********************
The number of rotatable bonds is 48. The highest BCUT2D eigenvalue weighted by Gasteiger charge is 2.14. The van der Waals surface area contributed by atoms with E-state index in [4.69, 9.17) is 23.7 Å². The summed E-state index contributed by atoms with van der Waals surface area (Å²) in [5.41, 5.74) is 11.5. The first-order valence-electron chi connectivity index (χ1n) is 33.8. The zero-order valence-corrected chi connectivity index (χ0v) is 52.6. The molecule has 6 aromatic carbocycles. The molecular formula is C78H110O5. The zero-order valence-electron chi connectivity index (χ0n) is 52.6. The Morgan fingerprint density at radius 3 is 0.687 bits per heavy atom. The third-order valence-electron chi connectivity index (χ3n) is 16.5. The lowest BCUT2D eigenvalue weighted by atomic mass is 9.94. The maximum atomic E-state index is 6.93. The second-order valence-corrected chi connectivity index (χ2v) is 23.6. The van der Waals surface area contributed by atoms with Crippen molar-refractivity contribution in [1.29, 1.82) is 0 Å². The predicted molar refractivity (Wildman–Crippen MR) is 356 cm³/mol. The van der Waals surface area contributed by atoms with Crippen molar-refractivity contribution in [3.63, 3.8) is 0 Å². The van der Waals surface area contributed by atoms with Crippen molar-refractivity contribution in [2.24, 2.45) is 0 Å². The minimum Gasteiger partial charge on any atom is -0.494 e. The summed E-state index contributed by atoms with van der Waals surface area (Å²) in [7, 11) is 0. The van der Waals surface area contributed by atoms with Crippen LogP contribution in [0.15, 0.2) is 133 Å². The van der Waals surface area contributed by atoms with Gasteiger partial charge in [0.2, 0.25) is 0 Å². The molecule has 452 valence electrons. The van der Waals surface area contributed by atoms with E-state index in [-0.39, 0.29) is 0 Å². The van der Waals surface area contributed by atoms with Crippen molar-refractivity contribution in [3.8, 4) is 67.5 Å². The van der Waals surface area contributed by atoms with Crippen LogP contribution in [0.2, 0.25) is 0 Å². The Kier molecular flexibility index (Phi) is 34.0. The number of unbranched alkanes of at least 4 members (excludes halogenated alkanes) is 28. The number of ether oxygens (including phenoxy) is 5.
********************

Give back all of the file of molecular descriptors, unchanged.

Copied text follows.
The number of rotatable bonds is 48. The highest BCUT2D eigenvalue weighted by Gasteiger charge is 2.14. The van der Waals surface area contributed by atoms with E-state index in [4.69, 9.17) is 23.7 Å². The summed E-state index contributed by atoms with van der Waals surface area (Å²) in [5.41, 5.74) is 11.5. The first-order valence-electron chi connectivity index (χ1n) is 33.8. The zero-order valence-corrected chi connectivity index (χ0v) is 52.6. The molecule has 6 aromatic carbocycles. The molecular formula is C78H110O5. The zero-order valence-electron chi connectivity index (χ0n) is 52.6. The Morgan fingerprint density at radius 3 is 0.687 bits per heavy atom. The third-order valence-electron chi connectivity index (χ3n) is 16.5. The lowest BCUT2D eigenvalue weighted by atomic mass is 9.94. The maximum atomic E-state index is 6.93. The second-order valence-corrected chi connectivity index (χ2v) is 23.6. The van der Waals surface area contributed by atoms with Crippen molar-refractivity contribution in [1.29, 1.82) is 0 Å². The predicted molar refractivity (Wildman–Crippen MR) is 356 cm³/mol. The van der Waals surface area contributed by atoms with Crippen molar-refractivity contribution in [3.63, 3.8) is 0 Å². The van der Waals surface area contributed by atoms with Crippen molar-refractivity contribution in [2.24, 2.45) is 0 Å². The minimum Gasteiger partial charge on any atom is -0.494 e. The summed E-state index contributed by atoms with van der Waals surface area (Å²) in [7, 11) is 0. The van der Waals surface area contributed by atoms with Crippen LogP contribution in [0.15, 0.2) is 133 Å². The van der Waals surface area contributed by atoms with Gasteiger partial charge in [0.2, 0.25) is 0 Å². The molecule has 452 valence electrons. The van der Waals surface area contributed by atoms with E-state index in [-0.39, 0.29) is 0 Å². The van der Waals surface area contributed by atoms with Crippen molar-refractivity contribution in [3.8, 4) is 67.5 Å². The van der Waals surface area contributed by atoms with Crippen LogP contribution in [0.2, 0.25) is 0 Å². The Kier molecular flexibility index (Phi) is 34.0. The number of unbranched alkanes of at least 4 members (excludes halogenated alkanes) is 28. The number of ether oxygens (including phenoxy) is 5.